Nailed to the Milan mast

April 7, 2005
By Derek Rae
(Archive)

A few weeks ago, in the immediate aftermath of AC Milan's deft display of passing and tactical nous at Old Trafford, I used my weekly space to extol the many virtues of the rossoneri. Some of you wrote in, calling me everything from a closet Milan supporter to an apparatchik of Silvio Berlusconi himself.

Trust me when I tell you that while I can frequently be spotted wearing a red scarf in the darkest days of winter, it has significantly more to do with an allegiance to a team in the north of Scotland, rather than the north of Italy.

A sea of red and black jubilation was visible at the San Siro on Wednesday night. Milan took a massive step towards the UEFA Champions League semi-finals, by foiling Inter, their city foes, yet again. Frustrating the poor nerazzuri seems to have become their favourite pastime: Milan do it better than anyone. Not since March 2002 (nine derbies ago) have Inter triumphed in the 'derby della Madonnina.'

The fact is, anyone charged with the task of trying to provide fair and reasonable analysis of Europe's leading clubs, must give Milan their due. Carlo Ancelotti has a first eleven devoid of weaknesses, and a contingent of reserves possessing levels of skill and resourcefulness that would make them regulars elsewhere.

Even on their poorer days, the rossoneri tend to shine. Wednesday evening's display was by no means their most eye-catching performance of the season, but it illustrated why Milan are such difficult opponents. The gift of winning important matches against top-tier sides, while making it look entirely economical is one not bestowed on many at this level. Milan know how to record victory on their own terms.

Outplayed they certainly were at times in the first half against plucky Inter. But this attacking shortage merely served to place the emphasis on the aptitude of the Milan goalkeeper, back four and defensive midfield area.

On three separate occasions, Dida, an oft underrated keeper made splendid saves to deny Sinisa Mihajlovic, Juan Veron and Julio Cruz. Rino Gattuso's value to Ancelotti's side was never more evident than when the combative midfielder thwarted a promising Inter raid with an acrobatic clearance.

Cafu and Paolo Maldini, who qualify as senior football citizens, were immense in the full back positions. Alessandro Nesta experienced a couple of twitchy moments in the early stages, perhaps hampered by the ankle injury which forced him to drop out of the Italy side for the World Cup qualifier last week.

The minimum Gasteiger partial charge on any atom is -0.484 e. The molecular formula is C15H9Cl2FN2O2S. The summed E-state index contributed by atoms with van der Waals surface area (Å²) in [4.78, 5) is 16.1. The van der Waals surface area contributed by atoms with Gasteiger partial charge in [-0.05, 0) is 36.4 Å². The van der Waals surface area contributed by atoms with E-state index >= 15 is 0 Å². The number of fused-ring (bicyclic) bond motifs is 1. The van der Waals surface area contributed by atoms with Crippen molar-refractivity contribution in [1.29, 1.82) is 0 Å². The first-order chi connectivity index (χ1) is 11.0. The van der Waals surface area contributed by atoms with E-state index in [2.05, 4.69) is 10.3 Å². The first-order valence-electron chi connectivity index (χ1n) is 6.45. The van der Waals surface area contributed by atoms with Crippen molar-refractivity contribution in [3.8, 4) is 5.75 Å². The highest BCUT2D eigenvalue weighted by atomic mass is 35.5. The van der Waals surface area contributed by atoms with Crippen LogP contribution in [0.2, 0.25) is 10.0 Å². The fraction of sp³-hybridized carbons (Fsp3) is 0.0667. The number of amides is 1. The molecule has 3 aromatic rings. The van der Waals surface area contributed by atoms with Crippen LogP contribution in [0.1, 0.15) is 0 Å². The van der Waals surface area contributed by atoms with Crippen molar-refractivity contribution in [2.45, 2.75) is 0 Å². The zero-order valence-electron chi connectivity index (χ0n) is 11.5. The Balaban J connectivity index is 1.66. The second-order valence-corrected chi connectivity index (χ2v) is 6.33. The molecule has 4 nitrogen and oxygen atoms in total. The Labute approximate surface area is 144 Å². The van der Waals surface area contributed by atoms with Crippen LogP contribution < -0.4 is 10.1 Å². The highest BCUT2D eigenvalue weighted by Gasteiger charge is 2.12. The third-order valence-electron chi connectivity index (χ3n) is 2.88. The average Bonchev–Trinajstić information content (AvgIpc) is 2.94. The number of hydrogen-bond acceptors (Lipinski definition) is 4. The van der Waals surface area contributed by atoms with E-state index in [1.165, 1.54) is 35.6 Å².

But the bald Dutchman by Nesta's side was a colossus on the night. The sheer physical presence of Jaap Stam has intimidated many an attacker in the past. In this case, his victim was Obafemi Martins, who ran tirelessly, but seldom to any effect.

Milan's advantage at the interval courtesy of Stam's glancing header following a beautifully flighted Andrea Pirlo free-kick flattered them somewhat, given that genuine goalbound threats from the rossoneri had been scarce. I can't accept the argument (which I've heard in the last few hours) that Inter were streets ahead of Milan before the break. Certainly there were worrying moments for the Milan rearguard, but did the concession of a goal ever look likely when Inter were dominating?

Pirlo, architect of the first goal as described above, was the man behind the second headed strike of the night thanks to another of his peerless free-kick deliveries from the right. Inter must be kicking themselves for failing to see his potential, back in the days when he used to wear the black and blue stripes.

It's no exaggeration to state that the twenty-five-year-old playmaker has matured into one of the slickest passers in world football, and one of the most accurate dead-ball exponents. Oh, and we shouldn't forget that he's no slouch when it comes to reading the game from his deep-lying position. Pirlo is a modern day Graeme Souness, without the thuggish tendencies.

GettyImages / PhilColeJaap Stam: Colossus of Milan celebrates a rare goal.

So much went right for Milan during a second half that saw them raise the level of their game. Andriy Shevchenko, just back from injury, and the grateful recipient of Pirlo's precise free-kick on 73 minutes, looked sharper as the match progressed. Clarence Seedorf, Kaka and Hernan Crespo (until the introduction of Massimo Ambrosini) had more space in which to operate.

With Gattuso suspended for Tuesday's return leg, Ancelotti will almost certainly field the hard-nosed Ambrosini from the start. There's just the chance that Crespo will start on the bench, to accommodate the Christmas tree. That would represent Rui Costa's best hope of being involved.

Does it really matter though, in the context of who moves on from here, if Milan deviate from 4-4-2 at all? Inter are left praying for a miracle, and a fit Adriano!

Ancelotti said before the game, that while his personnel has changed little since their last Champions League success a couple of years ago, AC Milan have improved as a team.

I couldn't agree more.

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